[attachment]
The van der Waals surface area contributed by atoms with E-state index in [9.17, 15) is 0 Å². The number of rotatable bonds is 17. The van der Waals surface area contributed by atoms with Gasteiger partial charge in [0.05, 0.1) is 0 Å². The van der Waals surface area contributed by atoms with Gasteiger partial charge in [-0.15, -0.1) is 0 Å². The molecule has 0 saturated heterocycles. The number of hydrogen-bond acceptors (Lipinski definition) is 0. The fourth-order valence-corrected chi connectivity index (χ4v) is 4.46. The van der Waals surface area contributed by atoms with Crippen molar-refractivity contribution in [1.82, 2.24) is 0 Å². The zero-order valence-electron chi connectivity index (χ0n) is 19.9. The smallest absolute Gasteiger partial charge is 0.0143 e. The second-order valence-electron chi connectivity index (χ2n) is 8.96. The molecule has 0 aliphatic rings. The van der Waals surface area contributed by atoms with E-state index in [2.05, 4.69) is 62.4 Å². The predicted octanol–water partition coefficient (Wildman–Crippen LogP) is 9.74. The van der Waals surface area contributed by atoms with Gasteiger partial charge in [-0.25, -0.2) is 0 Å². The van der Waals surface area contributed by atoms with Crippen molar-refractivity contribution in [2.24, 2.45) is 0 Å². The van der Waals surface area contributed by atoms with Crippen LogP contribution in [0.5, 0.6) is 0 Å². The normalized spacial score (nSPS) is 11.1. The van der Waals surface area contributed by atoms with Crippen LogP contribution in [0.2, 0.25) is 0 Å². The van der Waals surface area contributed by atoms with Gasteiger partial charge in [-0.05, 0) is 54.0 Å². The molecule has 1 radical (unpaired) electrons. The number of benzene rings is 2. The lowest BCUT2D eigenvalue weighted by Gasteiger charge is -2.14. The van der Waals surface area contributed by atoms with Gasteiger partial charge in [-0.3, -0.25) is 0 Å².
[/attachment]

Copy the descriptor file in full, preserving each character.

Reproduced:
The van der Waals surface area contributed by atoms with E-state index in [9.17, 15) is 0 Å². The number of rotatable bonds is 17. The van der Waals surface area contributed by atoms with Gasteiger partial charge in [0.05, 0.1) is 0 Å². The van der Waals surface area contributed by atoms with Gasteiger partial charge in [-0.15, -0.1) is 0 Å². The molecule has 0 saturated heterocycles. The number of hydrogen-bond acceptors (Lipinski definition) is 0. The fourth-order valence-corrected chi connectivity index (χ4v) is 4.46. The van der Waals surface area contributed by atoms with Crippen molar-refractivity contribution in [1.82, 2.24) is 0 Å². The zero-order valence-electron chi connectivity index (χ0n) is 19.9. The smallest absolute Gasteiger partial charge is 0.0143 e. The second-order valence-electron chi connectivity index (χ2n) is 8.96. The molecule has 0 aliphatic rings. The van der Waals surface area contributed by atoms with E-state index in [2.05, 4.69) is 62.4 Å². The predicted octanol–water partition coefficient (Wildman–Crippen LogP) is 9.74. The van der Waals surface area contributed by atoms with Gasteiger partial charge in [-0.25, -0.2) is 0 Å². The van der Waals surface area contributed by atoms with Crippen molar-refractivity contribution in [2.24, 2.45) is 0 Å². The van der Waals surface area contributed by atoms with Crippen LogP contribution in [0.5, 0.6) is 0 Å². The normalized spacial score (nSPS) is 11.1. The van der Waals surface area contributed by atoms with Crippen LogP contribution in [0.2, 0.25) is 0 Å². The van der Waals surface area contributed by atoms with Gasteiger partial charge in [-0.05, 0) is 54.0 Å². The molecule has 1 radical (unpaired) electrons. The number of benzene rings is 2. The lowest BCUT2D eigenvalue weighted by Gasteiger charge is -2.14. The van der Waals surface area contributed by atoms with Gasteiger partial charge in [-0.3, -0.25) is 0 Å².